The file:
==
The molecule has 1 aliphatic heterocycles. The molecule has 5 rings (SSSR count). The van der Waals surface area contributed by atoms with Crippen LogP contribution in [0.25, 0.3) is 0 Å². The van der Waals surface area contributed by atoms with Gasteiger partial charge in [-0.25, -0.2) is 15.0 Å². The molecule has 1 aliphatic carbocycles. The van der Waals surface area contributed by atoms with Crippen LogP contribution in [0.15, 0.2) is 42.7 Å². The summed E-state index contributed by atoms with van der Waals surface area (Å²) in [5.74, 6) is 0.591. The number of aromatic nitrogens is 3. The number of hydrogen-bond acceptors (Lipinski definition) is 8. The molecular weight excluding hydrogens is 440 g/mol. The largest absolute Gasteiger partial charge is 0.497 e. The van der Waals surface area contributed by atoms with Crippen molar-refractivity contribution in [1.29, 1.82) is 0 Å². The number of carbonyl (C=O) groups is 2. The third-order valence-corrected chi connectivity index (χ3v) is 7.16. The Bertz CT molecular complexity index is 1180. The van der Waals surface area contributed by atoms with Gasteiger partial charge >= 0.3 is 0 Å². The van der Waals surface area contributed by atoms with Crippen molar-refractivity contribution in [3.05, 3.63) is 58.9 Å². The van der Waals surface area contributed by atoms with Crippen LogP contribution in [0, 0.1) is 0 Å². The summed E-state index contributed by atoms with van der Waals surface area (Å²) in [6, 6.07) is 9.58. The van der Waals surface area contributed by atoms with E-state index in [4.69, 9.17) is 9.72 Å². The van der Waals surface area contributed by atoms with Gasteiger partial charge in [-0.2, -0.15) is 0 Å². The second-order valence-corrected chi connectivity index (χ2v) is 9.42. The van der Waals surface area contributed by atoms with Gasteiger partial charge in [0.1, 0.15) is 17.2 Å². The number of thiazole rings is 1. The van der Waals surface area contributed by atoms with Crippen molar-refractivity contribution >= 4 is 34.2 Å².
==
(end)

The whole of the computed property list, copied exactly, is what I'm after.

The molecule has 1 aliphatic heterocycles. The molecule has 5 rings (SSSR count). The van der Waals surface area contributed by atoms with Crippen LogP contribution in [0.25, 0.3) is 0 Å². The van der Waals surface area contributed by atoms with Gasteiger partial charge in [-0.25, -0.2) is 15.0 Å². The molecule has 1 aliphatic carbocycles. The van der Waals surface area contributed by atoms with Crippen LogP contribution in [0.15, 0.2) is 42.7 Å². The summed E-state index contributed by atoms with van der Waals surface area (Å²) in [5.74, 6) is 0.591. The number of aromatic nitrogens is 3. The number of hydrogen-bond acceptors (Lipinski definition) is 8. The molecular weight excluding hydrogens is 440 g/mol. The largest absolute Gasteiger partial charge is 0.497 e. The van der Waals surface area contributed by atoms with Crippen molar-refractivity contribution in [1.29, 1.82) is 0 Å². The number of carbonyl (C=O) groups is 2. The third-order valence-corrected chi connectivity index (χ3v) is 7.16. The Bertz CT molecular complexity index is 1180. The van der Waals surface area contributed by atoms with Gasteiger partial charge >= 0.3 is 0 Å². The van der Waals surface area contributed by atoms with Crippen molar-refractivity contribution in [3.05, 3.63) is 58.9 Å². The van der Waals surface area contributed by atoms with Crippen LogP contribution in [0, 0.1) is 0 Å². The summed E-state index contributed by atoms with van der Waals surface area (Å²) in [6, 6.07) is 9.58. The van der Waals surface area contributed by atoms with E-state index in [4.69, 9.17) is 9.72 Å². The van der Waals surface area contributed by atoms with Gasteiger partial charge in [-0.2, -0.15) is 0 Å². The second-order valence-corrected chi connectivity index (χ2v) is 9.42. The van der Waals surface area contributed by atoms with Gasteiger partial charge in [0.1, 0.15) is 17.2 Å². The number of thiazole rings is 1. The van der Waals surface area contributed by atoms with Crippen molar-refractivity contribution >= 4 is 34.2 Å².